I read a few of the Campion books many years ago and enjoyed them, but they didn’t stick with me. But I think this chronological approach will help me get a better handle on the character and he’ll stick with me more.
I’ve never read Margery Allingham, but her “Crime at the Black Dudley” is on my 2012 reading list. I’m looking forward to meeting Campion!
Thanks for the great review.
I haven’t been able to get my hands on that one, so I ended up skipping it. My understanding is that Campion himself is a minor character in it, so I’m hoping I didn’t miss too much.
I love Campion and I enjoyed this – I’ve read it a couple of times. My two very favourites though are The Tiger in the Smoke and the very early (in fact I think almost juvenilia) White Cottage Mystery (no Campion in that). Tiger in the S. has my favourite ever literary portrayal of a vicar. Not a category I’d ever envisaged having in my mind, until I read Tiger.
Tiger in the Smoke is the one where he has amnesia, isn’t it? That’s the only one I’m absolutely sure that I read when I tried Allingham years ago. I know I read one or two other then, but I have amnesia about those!
Oops! I just found this piece by A.S. Byatt, which tells me that the amnesia one was Traitor’s Purse. I still think I might have read Tiger in the Smoke too because the title is so familiar.
You know I’m a sucker for Golden Age mysteries, but I’m not familiar with this author. It also really sticks in my craw when authors feel they have to make their plots mysterious simply by withholding information from their readers… I think the best ones are able to have everything out there but still throw you for a loop. Perhaps as Allingham gained greater confidence in herself as a mystery author she started to give her readers more of a chance to play sleuth alongside Campion?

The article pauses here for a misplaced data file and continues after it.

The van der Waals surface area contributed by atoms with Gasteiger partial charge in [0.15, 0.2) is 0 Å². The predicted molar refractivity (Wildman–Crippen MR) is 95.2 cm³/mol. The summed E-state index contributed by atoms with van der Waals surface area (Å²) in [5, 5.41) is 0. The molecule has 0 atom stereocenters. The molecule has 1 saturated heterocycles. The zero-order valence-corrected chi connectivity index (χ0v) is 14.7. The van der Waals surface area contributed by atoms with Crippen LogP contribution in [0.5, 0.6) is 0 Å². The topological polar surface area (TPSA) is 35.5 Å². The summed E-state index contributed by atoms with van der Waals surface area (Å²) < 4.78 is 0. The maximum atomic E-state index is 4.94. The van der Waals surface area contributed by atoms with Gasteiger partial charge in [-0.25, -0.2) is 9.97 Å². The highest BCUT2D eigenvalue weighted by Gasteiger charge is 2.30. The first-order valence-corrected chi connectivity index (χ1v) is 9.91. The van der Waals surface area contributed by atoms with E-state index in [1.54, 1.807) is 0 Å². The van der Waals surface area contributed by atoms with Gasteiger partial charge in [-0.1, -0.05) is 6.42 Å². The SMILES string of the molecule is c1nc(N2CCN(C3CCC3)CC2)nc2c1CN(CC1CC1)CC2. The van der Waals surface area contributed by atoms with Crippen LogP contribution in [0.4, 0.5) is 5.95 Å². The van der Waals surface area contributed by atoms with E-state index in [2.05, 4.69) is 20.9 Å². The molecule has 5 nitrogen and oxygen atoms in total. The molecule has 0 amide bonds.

She’s one of the Queens of Crime, so worthy of interest to any Golden Age fan. I get the impression that she’s not read much anymore–certainly not as much as Christie and Sayers—I think some of her books are out of print.
I don’t ever put a lot of effort into solving the crimes, so withholding of clues won’t ruin a mystery for me, especially if, as is the case with the earlier Campions, they feel more like adventure stories with a crime-solving central character. However, I agree with you that the very best mystery authors play fair and lay all the clues out there.
I’ve only read this one once, and I remember struggling with it, compared to the more light-hearted ones I’d started with. I’m curious now to re-read it (especially since I can’t remember anything of the plot!) and see how it goes this time.
This doesn’t have nearly the sense of fun that Gyrth Chalice (aka Look to the Lady) did, but I enjoyed it. I understand that some of the later books get quite dark.
I’ve never heard of this author before or this series but it sounds like a fun one to try.
If you like Golden Age mysteries at all, you should look for her!
I’ve read several of the Campion mysteries and he is indeed a very quirky but interesting character. I went back to start at the beginning as I had read a few of them out of order and was just thinking I need to get back to them. It would be interesting to read about Allingham–didn’t she give up mystery writing for other sorts of writing? She sounds just as intriguing as her character!
I hadn’t heard that about Allingham, but I’ve read next to nothing about her life, so who knows? I know that Dorothy Sayers did a lot of other writing–some works of theology and a translation of Dante.